"Aap Jaisa Koi," Nazia Hassan
In the novel, it is Preeti, older sister of the main protagonist Kiran, who brings a cassette tape of a Bollywood disco song to her third-grade class when she is asked to give a presentation on India, and it is she who shrinks upon hearing the giggles and snickers of her classmates who don't know how else to respond to this "strange" music. In real life, I was the one who played "Aap Jaisa Koi" for my class in my public school in West Virginia. In retrospect, I should have known I'd be laughed at. I had not yet mastered the art of code switching. Later, I'd learn how to leave my brown at home. Later, I'd learn how to butch it up in public, as a matter of survival. I didn't know any of this yet. At this time all I knew is that this was my favorite disco song, my personal soundtrack for dancing around my bedroom and pretending I was Zeenat Aman, and I didn't see any reason to hide that.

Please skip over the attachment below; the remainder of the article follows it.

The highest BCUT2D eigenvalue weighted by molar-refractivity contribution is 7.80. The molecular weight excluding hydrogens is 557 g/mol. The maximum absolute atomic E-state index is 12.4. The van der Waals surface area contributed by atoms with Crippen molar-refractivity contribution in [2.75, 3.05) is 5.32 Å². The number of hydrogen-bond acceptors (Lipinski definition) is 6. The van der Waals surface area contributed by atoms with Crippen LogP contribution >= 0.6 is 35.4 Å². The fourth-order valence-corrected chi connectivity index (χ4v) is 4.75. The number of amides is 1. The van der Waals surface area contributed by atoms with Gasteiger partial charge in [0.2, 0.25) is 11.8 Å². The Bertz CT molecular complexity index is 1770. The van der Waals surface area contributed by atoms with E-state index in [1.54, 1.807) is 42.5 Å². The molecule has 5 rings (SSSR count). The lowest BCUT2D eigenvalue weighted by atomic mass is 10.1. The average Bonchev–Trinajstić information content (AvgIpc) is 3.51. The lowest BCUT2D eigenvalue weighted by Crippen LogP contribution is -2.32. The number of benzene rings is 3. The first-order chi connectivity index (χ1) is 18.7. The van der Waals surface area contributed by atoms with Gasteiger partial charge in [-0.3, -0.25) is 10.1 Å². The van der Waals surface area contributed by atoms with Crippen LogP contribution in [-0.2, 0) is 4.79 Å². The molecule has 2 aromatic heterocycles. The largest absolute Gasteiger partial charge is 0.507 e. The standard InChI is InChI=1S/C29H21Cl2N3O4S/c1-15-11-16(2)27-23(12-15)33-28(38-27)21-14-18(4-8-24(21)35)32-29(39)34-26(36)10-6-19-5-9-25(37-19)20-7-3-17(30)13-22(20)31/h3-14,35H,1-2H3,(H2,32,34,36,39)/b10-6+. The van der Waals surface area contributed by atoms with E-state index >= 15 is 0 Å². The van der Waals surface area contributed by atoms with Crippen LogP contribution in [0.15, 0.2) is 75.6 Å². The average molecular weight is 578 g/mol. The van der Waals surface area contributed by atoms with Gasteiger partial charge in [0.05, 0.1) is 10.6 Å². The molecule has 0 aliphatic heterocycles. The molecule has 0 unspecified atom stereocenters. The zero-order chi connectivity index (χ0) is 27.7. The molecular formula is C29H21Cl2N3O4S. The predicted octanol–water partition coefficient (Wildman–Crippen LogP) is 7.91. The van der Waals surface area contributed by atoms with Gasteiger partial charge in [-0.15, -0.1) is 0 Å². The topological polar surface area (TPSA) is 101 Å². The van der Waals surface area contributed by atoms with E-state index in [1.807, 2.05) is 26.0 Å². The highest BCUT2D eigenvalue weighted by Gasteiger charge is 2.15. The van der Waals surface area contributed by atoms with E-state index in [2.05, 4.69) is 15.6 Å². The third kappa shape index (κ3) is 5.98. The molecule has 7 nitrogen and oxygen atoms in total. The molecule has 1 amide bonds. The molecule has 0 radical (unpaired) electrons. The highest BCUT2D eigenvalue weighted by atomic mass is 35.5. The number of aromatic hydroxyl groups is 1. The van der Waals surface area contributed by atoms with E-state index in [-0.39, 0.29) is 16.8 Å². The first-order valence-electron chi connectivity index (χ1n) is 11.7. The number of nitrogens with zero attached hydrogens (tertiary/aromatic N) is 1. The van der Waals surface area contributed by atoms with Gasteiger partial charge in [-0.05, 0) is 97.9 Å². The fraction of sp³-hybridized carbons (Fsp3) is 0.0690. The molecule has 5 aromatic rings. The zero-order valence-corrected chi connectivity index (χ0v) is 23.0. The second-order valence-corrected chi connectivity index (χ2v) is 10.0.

"Tom Sawyer," Rush
An eight-year-old Kiran is pulled into the orbit of a dangerous older boy, Shawn, who has a Rush poster on his wall. Ah, dangerous boys. As a kid growing up in West Virginia, I loved this song. Or did I love the dangerous boys who loved the song? Probably a little of both.

"The Kiss," The Cure
A teenage Kiran has a Cure poster on his wall. Many misfits of my generation—queer and otherwise—felt drawn to the androgynous Robert Smith. The Cure had some big hits, but it's the dark, dissonant, brooding work I always loved most.

"I Wanna Be Loved By You," Marilyn Monroe
The other poster on teenage Kiran's bedroom wall is the iconic billowing-skirt still of Marilyn Monroe from The Seven Year Itch. "I Wanna Be Loved By You" is from Some Like It Hot but it feels appropriate. Monroe plays the song light and playful, but there is a real longing at its core. It is scary to be vulnerable; it is easier to cover one's desire in a little shtick and camp. A few years later in the novel, it is Marilyn Monroe's face on the postage stamp that is affixed to the coming out letter Kiran sends his parents to tell them he is gay.

"Go or Go Ahead," Rufus Wainwright